We are not saved by works alone. But the Kingdom is not built by faith alone. And it is not only built by Christians. Certainly God uses all for his purposes. Even Satan himself will serve God’s purpose, as will his instruments like the Pharaoh of Exodus; even vessels for destruction have their place in the Kingdom (Rom 9:22).
There are many men who have seen God, whose work will survive them. The mathematician who sees beautiful Truths of God but fails to worship Him will indeed pass away. His postulates will not. And there are many men who love God, but whose work is headed for destruction. The Christian who builds a corporation which oppresses the poor may reach heaven, but as one escaping a fire (1 Cor 3:15).
Truly, we are commanded to use “mammon of unrighteousness” to achieve God’s ends (Luke 16:9). I once heard a missionary speaking on medical missions, encouraging the use of secular grants over church donations, “Why use God’s money for what Satan will pay for?”And if we are to use the fuel of the Enemy, why not also his vehicles? Would not Christ also commend us for our shrewdness in that regard?
This is war. Our mission: to bring about the Kingdom in every way to every place. And if Poverty is one foe standing in our way, can we not coordinate our efforts with its fellow foes? If Poverty is entrenched in a non-Chrisitan region, call it Sodom, can we not support those fighting it, whatever their alignment? Even if this does nothing to fight another of our enemies, Faithlessness, does this not advance the cause of Christ nonetheless?
But it is doubtful to me that these Enemies of the Kingdom are not aligned and strengthened by one another. Let us return to Sodom. Its citizens have never seen compassion before, but the coming of a secular organization shows it to them. Will they not be drawn to know from whence that compassion comes? And will not their inability to answer (for few secular people have any idea why they do good) create an intense yearning for Truth? Would not this Secular compassion till the spiritual soil of Sodom, allowing missionaries to sow where they had not tilled?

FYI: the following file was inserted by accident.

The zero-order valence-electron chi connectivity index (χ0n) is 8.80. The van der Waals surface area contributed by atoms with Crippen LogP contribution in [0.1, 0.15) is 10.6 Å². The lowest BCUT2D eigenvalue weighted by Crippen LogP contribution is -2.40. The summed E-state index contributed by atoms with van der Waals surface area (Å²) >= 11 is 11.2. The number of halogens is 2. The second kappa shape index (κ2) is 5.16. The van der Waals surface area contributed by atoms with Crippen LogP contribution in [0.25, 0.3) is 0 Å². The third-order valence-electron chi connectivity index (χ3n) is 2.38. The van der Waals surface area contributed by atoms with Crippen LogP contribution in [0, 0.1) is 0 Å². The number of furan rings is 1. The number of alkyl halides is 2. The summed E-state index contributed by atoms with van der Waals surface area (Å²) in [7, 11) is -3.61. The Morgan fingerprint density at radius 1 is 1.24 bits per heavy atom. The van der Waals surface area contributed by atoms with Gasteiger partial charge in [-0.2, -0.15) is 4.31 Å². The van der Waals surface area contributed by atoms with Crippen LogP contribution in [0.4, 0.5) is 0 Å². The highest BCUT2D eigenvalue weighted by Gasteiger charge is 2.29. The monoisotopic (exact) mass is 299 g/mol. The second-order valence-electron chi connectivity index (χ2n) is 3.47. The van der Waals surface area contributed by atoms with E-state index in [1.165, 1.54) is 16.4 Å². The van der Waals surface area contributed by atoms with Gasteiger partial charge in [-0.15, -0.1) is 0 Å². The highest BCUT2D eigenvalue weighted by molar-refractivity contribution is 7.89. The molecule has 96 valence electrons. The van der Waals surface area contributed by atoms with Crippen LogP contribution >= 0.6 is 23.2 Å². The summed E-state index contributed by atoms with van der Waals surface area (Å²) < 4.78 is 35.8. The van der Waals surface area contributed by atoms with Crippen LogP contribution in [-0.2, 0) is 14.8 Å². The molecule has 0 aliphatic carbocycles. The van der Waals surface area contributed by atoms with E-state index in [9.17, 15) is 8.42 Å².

Does not “every good gift…[come] down from the Father of lights” (Jam 1:17)? Does compassion have any other source but Christ? And if it is from Christ, will not even secular compassion “draw all men unto” to its source (Jhn 12:32)?
But even assuming we could know that Sodom would never repent, would fighting Poverty there be in vain? I think not. All of Christ’s charity failed to win converts, for by the end of his ministry, “all forsook him, and fled” (Mark 14:50). I would think it blasphemy to call any work of God futile. I think His charity will live on eternally even if its objects do not. Of course, it is the greatest thing for both to live on. But the hard-hearted cannot sabotage the reward of the charitable. There is some element of the charity itself which must be eternal.
Is it wise for Christians to draw such a hard line in their giving? I think not. I think we shall be rebuked for a lack of shrewdness if we continue along our present course. When effective organizations who serve the poor better than Christian ones are ignored for their secularism, will we not be judged for the poor who went hungry because of our foolishness? We should aim to serve the poor by the best means presented to us.
We should remember that arrows into the heart of Poverty are no less lethal because they are shot by a secular bow. And if a secular bowman has the shot, should we deny him arrows?